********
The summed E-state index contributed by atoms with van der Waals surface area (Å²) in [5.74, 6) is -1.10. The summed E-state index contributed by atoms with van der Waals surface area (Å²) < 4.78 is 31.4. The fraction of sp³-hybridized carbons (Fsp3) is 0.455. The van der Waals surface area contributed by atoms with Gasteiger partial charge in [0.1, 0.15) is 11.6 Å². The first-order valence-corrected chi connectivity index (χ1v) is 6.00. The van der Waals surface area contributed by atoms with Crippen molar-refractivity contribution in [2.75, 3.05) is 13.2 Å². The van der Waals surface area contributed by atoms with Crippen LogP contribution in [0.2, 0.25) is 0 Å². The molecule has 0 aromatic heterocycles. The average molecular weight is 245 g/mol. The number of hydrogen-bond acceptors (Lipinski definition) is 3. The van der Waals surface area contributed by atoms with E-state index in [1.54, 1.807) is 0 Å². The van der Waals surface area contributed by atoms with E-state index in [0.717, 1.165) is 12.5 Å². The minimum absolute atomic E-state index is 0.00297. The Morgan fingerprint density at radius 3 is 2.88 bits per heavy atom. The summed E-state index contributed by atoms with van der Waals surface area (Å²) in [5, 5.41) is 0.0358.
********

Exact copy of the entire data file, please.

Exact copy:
The summed E-state index contributed by atoms with van der Waals surface area (Å²) in [5.74, 6) is -1.10. The summed E-state index contributed by atoms with van der Waals surface area (Å²) < 4.78 is 31.4. The fraction of sp³-hybridized carbons (Fsp3) is 0.455. The van der Waals surface area contributed by atoms with Gasteiger partial charge in [0.1, 0.15) is 11.6 Å². The first-order valence-corrected chi connectivity index (χ1v) is 6.00. The van der Waals surface area contributed by atoms with Crippen molar-refractivity contribution in [2.75, 3.05) is 13.2 Å². The van der Waals surface area contributed by atoms with Crippen LogP contribution in [0.2, 0.25) is 0 Å². The molecule has 0 aromatic heterocycles. The average molecular weight is 245 g/mol. The number of hydrogen-bond acceptors (Lipinski definition) is 3. The van der Waals surface area contributed by atoms with E-state index in [1.54, 1.807) is 0 Å². The van der Waals surface area contributed by atoms with E-state index in [0.717, 1.165) is 12.5 Å². The minimum absolute atomic E-state index is 0.00297. The Morgan fingerprint density at radius 3 is 2.88 bits per heavy atom. The summed E-state index contributed by atoms with van der Waals surface area (Å²) in [5, 5.41) is 0.0358.